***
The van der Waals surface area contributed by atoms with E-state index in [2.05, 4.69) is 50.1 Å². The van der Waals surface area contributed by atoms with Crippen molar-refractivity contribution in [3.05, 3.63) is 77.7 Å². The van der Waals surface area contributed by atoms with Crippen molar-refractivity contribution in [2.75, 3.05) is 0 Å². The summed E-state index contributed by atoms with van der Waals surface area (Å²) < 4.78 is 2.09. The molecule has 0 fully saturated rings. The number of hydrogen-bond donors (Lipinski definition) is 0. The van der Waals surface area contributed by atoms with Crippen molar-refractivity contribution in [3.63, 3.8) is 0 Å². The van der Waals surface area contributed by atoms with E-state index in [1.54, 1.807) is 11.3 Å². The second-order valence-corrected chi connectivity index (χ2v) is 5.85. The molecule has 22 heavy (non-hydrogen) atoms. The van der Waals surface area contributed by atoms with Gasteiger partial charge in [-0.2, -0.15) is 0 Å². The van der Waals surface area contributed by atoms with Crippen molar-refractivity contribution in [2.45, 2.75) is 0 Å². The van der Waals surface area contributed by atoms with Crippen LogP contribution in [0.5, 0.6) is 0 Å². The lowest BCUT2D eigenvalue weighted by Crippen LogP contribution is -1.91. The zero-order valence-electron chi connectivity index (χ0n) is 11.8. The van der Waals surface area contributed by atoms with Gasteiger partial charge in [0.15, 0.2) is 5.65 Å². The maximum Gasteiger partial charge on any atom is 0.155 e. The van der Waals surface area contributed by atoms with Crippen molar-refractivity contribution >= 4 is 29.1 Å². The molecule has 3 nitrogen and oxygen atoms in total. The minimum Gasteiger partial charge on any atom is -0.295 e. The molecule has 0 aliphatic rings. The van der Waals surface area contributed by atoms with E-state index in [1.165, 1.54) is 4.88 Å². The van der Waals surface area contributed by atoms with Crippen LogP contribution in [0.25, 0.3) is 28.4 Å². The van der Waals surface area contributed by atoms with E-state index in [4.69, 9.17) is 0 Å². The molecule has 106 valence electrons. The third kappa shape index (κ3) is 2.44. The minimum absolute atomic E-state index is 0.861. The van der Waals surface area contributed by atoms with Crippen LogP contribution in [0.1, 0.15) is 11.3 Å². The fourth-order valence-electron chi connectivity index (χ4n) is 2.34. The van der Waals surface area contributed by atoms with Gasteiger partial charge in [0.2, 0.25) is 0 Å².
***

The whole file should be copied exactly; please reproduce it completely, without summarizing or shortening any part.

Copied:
The van der Waals surface area contributed by atoms with E-state index in [2.05, 4.69) is 50.1 Å². The van der Waals surface area contributed by atoms with Crippen molar-refractivity contribution in [3.05, 3.63) is 77.7 Å². The van der Waals surface area contributed by atoms with Crippen molar-refractivity contribution in [2.75, 3.05) is 0 Å². The summed E-state index contributed by atoms with van der Waals surface area (Å²) < 4.78 is 2.09. The molecule has 0 fully saturated rings. The number of hydrogen-bond donors (Lipinski definition) is 0. The van der Waals surface area contributed by atoms with Crippen molar-refractivity contribution in [3.63, 3.8) is 0 Å². The van der Waals surface area contributed by atoms with E-state index in [1.54, 1.807) is 11.3 Å². The second-order valence-corrected chi connectivity index (χ2v) is 5.85. The molecule has 22 heavy (non-hydrogen) atoms. The van der Waals surface area contributed by atoms with Gasteiger partial charge in [-0.2, -0.15) is 0 Å². The van der Waals surface area contributed by atoms with Crippen molar-refractivity contribution in [2.45, 2.75) is 0 Å². The van der Waals surface area contributed by atoms with Crippen LogP contribution in [0.5, 0.6) is 0 Å². The lowest BCUT2D eigenvalue weighted by Crippen LogP contribution is -1.91. The zero-order valence-electron chi connectivity index (χ0n) is 11.8. The van der Waals surface area contributed by atoms with Gasteiger partial charge in [0.15, 0.2) is 5.65 Å². The maximum Gasteiger partial charge on any atom is 0.155 e. The van der Waals surface area contributed by atoms with Crippen molar-refractivity contribution >= 4 is 29.1 Å². The molecule has 3 nitrogen and oxygen atoms in total. The minimum Gasteiger partial charge on any atom is -0.295 e. The molecule has 0 aliphatic rings. The van der Waals surface area contributed by atoms with E-state index in [1.165, 1.54) is 4.88 Å². The van der Waals surface area contributed by atoms with Crippen LogP contribution in [0.25, 0.3) is 28.4 Å². The van der Waals surface area contributed by atoms with E-state index in [4.69, 9.17) is 0 Å². The molecule has 106 valence electrons. The third kappa shape index (κ3) is 2.44. The minimum absolute atomic E-state index is 0.861. The van der Waals surface area contributed by atoms with Crippen LogP contribution in [0.1, 0.15) is 11.3 Å². The fourth-order valence-electron chi connectivity index (χ4n) is 2.34. The van der Waals surface area contributed by atoms with Gasteiger partial charge in [0.2, 0.25) is 0 Å².